Affirming that the devil is in the details, Little Shop of Horrors, written by Howard Ashman and Alan Menken, directed by Elizabeth Serra for the STAGEStheatre, nails each teensy-weensy bit of stagecraft: the story (a hardscrabble West Side Story love tale), a superb ensemble performance, the genre (a creature that belongs in a campy science fiction movie), the songs (a doo-wop back beat, a couple of staggering musical leads), the set (a cross between Sesame Street and The Blob), and, lest we forget, an admonition against making Faustian deals.
It skips along, at times precarious (dead end, sad sack lives, physical and emotional abuse, and world domination by a vampire plant), at times joyous (an aw-shucks love story, a rags-to-riches business success, and a fantastic sense of place, established by a song that states its preference for downtown to uptown).
There are great moments. The plant's (Audrey II -- Eulis Kay) constant requests to "Feed Me!" begin as a quirky (and scary) hunger pang and become a metaphor for the desire for wealth and fame. The slow-motion Matrix-like fight between the Greek chorus doo-wop girls (Ronnette -- Jennifer Moraca, Chiffon -- Lara Avengoza, and Crystal -- Tiffany Polite) and mashers and muggers is as hilarious as a phones-ringing-off-the-hook exchange between Seymour (Mike Martin) and Audrey (Nicole Dominguez) is well choreographed and -sung. Though it's perfectly embedded in its era (the music, Dominguez's costumes, the dream to own a TV with a whopping 12-inch screen) it has a contemporary relevance: it suggests the peril of fiddling around with the genetics of plants.
The production is aided by Jon Gaw's unusually functional and evocative set that situates the characters in what amounts to the base of a isosceles triangle whose tip extends indefinitely into a far-off vanishing point, suggesting both a going-nowhere claustrophobia as well as the prospect of infinite hope. And who can fail to notice the Theatre's ironic location a few doors down from a dentist's office?
Believable characters (and the actors that bring them to life) ensure our engagement in a story of doing-much-with-nothing. We identify with Audrey and Seymour because they come from the same wrong side of the tracks; they manage, in different ways, to make the best of the hand they've been dealt. Though besotted to Orin (Robert Tully), a hardly painless dentist, Audrey lives her Eliza Doolittle dreams: a toaster, a tidy little yard like everyone else's, boxed off by a real chain link fence, and someone with whom to watch TV. Seymour's secure, if not happy, for he was condemned to a life on the streets until Mr. Mushnik (Bruce Schechter) elevated him to the lowly status of clerk in his floundering flower shop and his subsequent nurturing of a carnivorous uber-plant. The heart of the production lies in their exchanges. Whether it's when they were just colleagues, when they initially hit off, and even in those final few minutes when you realize just to what extent they really love each other, their chemistry was palpable.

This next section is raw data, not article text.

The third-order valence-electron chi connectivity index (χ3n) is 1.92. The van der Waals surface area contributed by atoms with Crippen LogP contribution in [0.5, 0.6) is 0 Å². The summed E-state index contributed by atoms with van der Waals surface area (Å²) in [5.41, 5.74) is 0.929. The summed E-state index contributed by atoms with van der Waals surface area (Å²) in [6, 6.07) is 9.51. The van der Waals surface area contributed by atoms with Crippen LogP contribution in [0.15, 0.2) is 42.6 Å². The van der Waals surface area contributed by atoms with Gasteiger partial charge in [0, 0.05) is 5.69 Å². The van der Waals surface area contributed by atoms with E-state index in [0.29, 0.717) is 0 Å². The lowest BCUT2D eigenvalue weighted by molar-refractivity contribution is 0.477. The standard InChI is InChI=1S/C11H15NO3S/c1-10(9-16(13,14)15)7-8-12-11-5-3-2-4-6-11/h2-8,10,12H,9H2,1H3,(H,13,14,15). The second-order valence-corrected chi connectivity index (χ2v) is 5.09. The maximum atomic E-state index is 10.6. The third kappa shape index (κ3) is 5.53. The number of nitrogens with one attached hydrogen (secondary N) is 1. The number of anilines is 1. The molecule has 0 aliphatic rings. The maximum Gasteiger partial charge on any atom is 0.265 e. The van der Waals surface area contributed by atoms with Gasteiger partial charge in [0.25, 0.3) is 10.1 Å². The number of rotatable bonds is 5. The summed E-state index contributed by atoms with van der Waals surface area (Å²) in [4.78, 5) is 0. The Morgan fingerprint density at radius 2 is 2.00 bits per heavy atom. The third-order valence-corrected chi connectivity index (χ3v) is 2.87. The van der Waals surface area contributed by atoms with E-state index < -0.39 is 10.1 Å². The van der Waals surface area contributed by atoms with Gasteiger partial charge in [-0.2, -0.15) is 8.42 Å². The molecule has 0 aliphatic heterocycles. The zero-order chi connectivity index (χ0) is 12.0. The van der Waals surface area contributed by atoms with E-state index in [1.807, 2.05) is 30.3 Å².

The excellent Dominguez utterly convinces us as a young woman who just wants to get by while the equally adept Martin distinguishes himself by his serenity at having brought himself up from nothing (he used to sleep on the street) to state of extreme poverty (now he sleeps under a desk). Both are polished, dramatic, and technically spot-on.
Dominguez's tattered adorableness at the beginning, the way she warbles about what Glen Campbell would call the dreams of an everyday housewife, her lambent and then incandescent love for Seymour, all this she conveys with passion and conviction. Just look at her nose, which she scrunches when she sings love songs; at how she doesn't sing to us in the audience but to a destiny that she hopes will throw her a crumb. She nicely captures Audrey's passive resignation to her circumstances. Though she's battered (a black eye, a broken arm; "yes, dear, the handcuffs are in my purse"), she's not broken -- she's just stuck in the rut of a Shirelles 45 rpm record. Dreaming but dreaming small, her constant costume changes reflect her constant need to reinvent herself; ironically enough, those miniskirts are all variations on the same design.
Martin's equally excellent Seymour brims with dweeby charm and a disarming sense of his place in that skid row flower shop. There's not an ounce of dramatic fat on his Seymour. These days those Clark Kent glasses, baggy khakis, and Chuck Taylors would make him a Silicon Valley whiz kid. But this being the Sixties, he's got the geeky dignity of a disheveled Dobie Gillis, not so much slovenly as unkempt. At first he's grateful to Mr. Mushnik for taking him off the streets (the doo wops shake down every passerby in exchange for directions and information). When things get dark, though, he's a cross between Harry Potter and Twin Peaks.
Performances are 8pm, Friday & Saturday, and 2pm, Sunday. The show runs until July 24. Tickets are $20-25. The Theatre is located at 400 E. Commonwealth, Fullerton, For more information call (714) 525-4484 or visit www.stagesoc.org.